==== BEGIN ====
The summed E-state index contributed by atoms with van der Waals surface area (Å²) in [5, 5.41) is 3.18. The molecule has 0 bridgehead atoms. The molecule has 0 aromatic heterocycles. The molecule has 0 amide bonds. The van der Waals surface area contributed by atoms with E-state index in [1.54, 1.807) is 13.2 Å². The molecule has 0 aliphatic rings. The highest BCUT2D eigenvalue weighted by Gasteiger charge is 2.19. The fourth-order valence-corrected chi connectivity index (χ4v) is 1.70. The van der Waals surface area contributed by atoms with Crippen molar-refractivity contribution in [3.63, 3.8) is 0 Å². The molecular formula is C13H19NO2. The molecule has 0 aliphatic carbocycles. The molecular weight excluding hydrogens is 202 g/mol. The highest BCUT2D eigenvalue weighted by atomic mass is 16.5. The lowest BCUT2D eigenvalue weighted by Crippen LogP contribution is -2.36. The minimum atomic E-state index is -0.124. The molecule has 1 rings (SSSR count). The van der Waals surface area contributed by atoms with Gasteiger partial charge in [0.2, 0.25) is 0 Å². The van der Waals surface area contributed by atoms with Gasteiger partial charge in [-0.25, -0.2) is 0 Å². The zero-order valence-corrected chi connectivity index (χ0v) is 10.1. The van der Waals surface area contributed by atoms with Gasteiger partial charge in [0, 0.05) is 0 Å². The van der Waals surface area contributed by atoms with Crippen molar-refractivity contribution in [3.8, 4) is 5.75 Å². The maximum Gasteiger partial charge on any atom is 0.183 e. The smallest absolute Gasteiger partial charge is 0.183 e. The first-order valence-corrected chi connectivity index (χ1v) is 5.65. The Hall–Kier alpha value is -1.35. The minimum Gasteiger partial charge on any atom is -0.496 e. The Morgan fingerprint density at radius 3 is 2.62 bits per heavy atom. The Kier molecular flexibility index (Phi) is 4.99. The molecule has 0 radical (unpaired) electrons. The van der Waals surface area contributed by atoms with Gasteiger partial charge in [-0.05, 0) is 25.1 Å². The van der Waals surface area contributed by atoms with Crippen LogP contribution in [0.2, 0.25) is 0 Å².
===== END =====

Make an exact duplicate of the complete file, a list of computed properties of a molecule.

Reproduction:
The summed E-state index contributed by atoms with van der Waals surface area (Å²) in [5, 5.41) is 3.18. The molecule has 0 bridgehead atoms. The molecule has 0 aromatic heterocycles. The molecule has 0 amide bonds. The van der Waals surface area contributed by atoms with E-state index in [1.54, 1.807) is 13.2 Å². The molecule has 0 aliphatic rings. The highest BCUT2D eigenvalue weighted by Gasteiger charge is 2.19. The fourth-order valence-corrected chi connectivity index (χ4v) is 1.70. The van der Waals surface area contributed by atoms with Crippen molar-refractivity contribution in [3.63, 3.8) is 0 Å². The molecular formula is C13H19NO2. The molecule has 0 aliphatic carbocycles. The molecular weight excluding hydrogens is 202 g/mol. The highest BCUT2D eigenvalue weighted by atomic mass is 16.5. The lowest BCUT2D eigenvalue weighted by Crippen LogP contribution is -2.36. The minimum atomic E-state index is -0.124. The molecule has 1 rings (SSSR count). The van der Waals surface area contributed by atoms with Gasteiger partial charge in [0.2, 0.25) is 0 Å². The van der Waals surface area contributed by atoms with Gasteiger partial charge in [-0.25, -0.2) is 0 Å². The zero-order valence-corrected chi connectivity index (χ0v) is 10.1. The van der Waals surface area contributed by atoms with Gasteiger partial charge in [0, 0.05) is 0 Å². The van der Waals surface area contributed by atoms with Crippen molar-refractivity contribution in [3.8, 4) is 5.75 Å². The maximum Gasteiger partial charge on any atom is 0.183 e. The smallest absolute Gasteiger partial charge is 0.183 e. The first-order valence-corrected chi connectivity index (χ1v) is 5.65. The Hall–Kier alpha value is -1.35. The minimum Gasteiger partial charge on any atom is -0.496 e. The Morgan fingerprint density at radius 3 is 2.62 bits per heavy atom. The Kier molecular flexibility index (Phi) is 4.99. The molecule has 0 radical (unpaired) electrons. The van der Waals surface area contributed by atoms with Gasteiger partial charge in [-0.05, 0) is 25.1 Å². The van der Waals surface area contributed by atoms with Crippen LogP contribution in [0.2, 0.25) is 0 Å².